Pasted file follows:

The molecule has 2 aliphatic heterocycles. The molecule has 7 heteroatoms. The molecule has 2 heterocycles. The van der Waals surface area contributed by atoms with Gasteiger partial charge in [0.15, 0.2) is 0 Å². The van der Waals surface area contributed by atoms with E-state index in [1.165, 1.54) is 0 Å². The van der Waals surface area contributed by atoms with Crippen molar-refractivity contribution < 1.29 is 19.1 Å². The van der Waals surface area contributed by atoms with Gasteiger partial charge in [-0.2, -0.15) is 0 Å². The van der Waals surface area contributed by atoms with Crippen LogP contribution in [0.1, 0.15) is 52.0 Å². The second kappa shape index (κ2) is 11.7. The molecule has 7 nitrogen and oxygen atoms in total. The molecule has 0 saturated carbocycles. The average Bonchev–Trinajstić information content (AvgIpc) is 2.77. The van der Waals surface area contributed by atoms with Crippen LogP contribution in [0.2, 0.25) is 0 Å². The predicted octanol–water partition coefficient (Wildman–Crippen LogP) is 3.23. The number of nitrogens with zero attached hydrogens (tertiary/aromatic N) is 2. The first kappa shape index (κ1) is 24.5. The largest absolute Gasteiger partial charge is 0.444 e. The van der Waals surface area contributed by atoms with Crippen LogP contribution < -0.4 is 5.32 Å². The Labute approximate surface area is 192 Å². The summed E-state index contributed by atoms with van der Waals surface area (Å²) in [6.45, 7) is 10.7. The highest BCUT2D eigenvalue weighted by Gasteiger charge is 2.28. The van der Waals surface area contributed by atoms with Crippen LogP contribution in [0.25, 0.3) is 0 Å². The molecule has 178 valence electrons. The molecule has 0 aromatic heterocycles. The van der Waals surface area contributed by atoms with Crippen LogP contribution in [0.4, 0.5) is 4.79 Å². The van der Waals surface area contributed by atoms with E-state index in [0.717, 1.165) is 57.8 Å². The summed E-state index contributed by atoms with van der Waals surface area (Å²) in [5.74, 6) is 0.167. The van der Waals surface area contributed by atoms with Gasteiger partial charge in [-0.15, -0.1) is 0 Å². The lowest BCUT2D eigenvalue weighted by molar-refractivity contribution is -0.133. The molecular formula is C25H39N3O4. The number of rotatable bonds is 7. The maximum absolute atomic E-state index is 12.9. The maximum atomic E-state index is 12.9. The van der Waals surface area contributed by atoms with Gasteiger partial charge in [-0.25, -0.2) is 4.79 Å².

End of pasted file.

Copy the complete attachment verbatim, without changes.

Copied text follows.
The molecule has 2 aliphatic heterocycles. The molecule has 7 heteroatoms. The molecule has 2 heterocycles. The van der Waals surface area contributed by atoms with Gasteiger partial charge in [0.15, 0.2) is 0 Å². The van der Waals surface area contributed by atoms with E-state index in [1.165, 1.54) is 0 Å². The van der Waals surface area contributed by atoms with Crippen molar-refractivity contribution < 1.29 is 19.1 Å². The van der Waals surface area contributed by atoms with Gasteiger partial charge in [-0.2, -0.15) is 0 Å². The van der Waals surface area contributed by atoms with Crippen LogP contribution in [0.1, 0.15) is 52.0 Å². The second kappa shape index (κ2) is 11.7. The molecule has 7 nitrogen and oxygen atoms in total. The molecule has 0 saturated carbocycles. The average Bonchev–Trinajstić information content (AvgIpc) is 2.77. The van der Waals surface area contributed by atoms with Crippen LogP contribution in [0.2, 0.25) is 0 Å². The predicted octanol–water partition coefficient (Wildman–Crippen LogP) is 3.23. The number of nitrogens with zero attached hydrogens (tertiary/aromatic N) is 2. The first kappa shape index (κ1) is 24.5. The largest absolute Gasteiger partial charge is 0.444 e. The van der Waals surface area contributed by atoms with Crippen LogP contribution < -0.4 is 5.32 Å². The Labute approximate surface area is 192 Å². The summed E-state index contributed by atoms with van der Waals surface area (Å²) in [6.45, 7) is 10.7. The highest BCUT2D eigenvalue weighted by Gasteiger charge is 2.28. The van der Waals surface area contributed by atoms with Crippen LogP contribution in [0.25, 0.3) is 0 Å². The molecule has 178 valence electrons. The molecule has 0 aromatic heterocycles. The van der Waals surface area contributed by atoms with Crippen LogP contribution in [0.4, 0.5) is 4.79 Å². The van der Waals surface area contributed by atoms with E-state index in [0.717, 1.165) is 57.8 Å². The summed E-state index contributed by atoms with van der Waals surface area (Å²) in [5.74, 6) is 0.167. The van der Waals surface area contributed by atoms with Gasteiger partial charge in [-0.15, -0.1) is 0 Å². The lowest BCUT2D eigenvalue weighted by molar-refractivity contribution is -0.133. The molecular formula is C25H39N3O4. The number of rotatable bonds is 7. The maximum absolute atomic E-state index is 12.9. The maximum atomic E-state index is 12.9. The van der Waals surface area contributed by atoms with Gasteiger partial charge in [-0.25, -0.2) is 4.79 Å².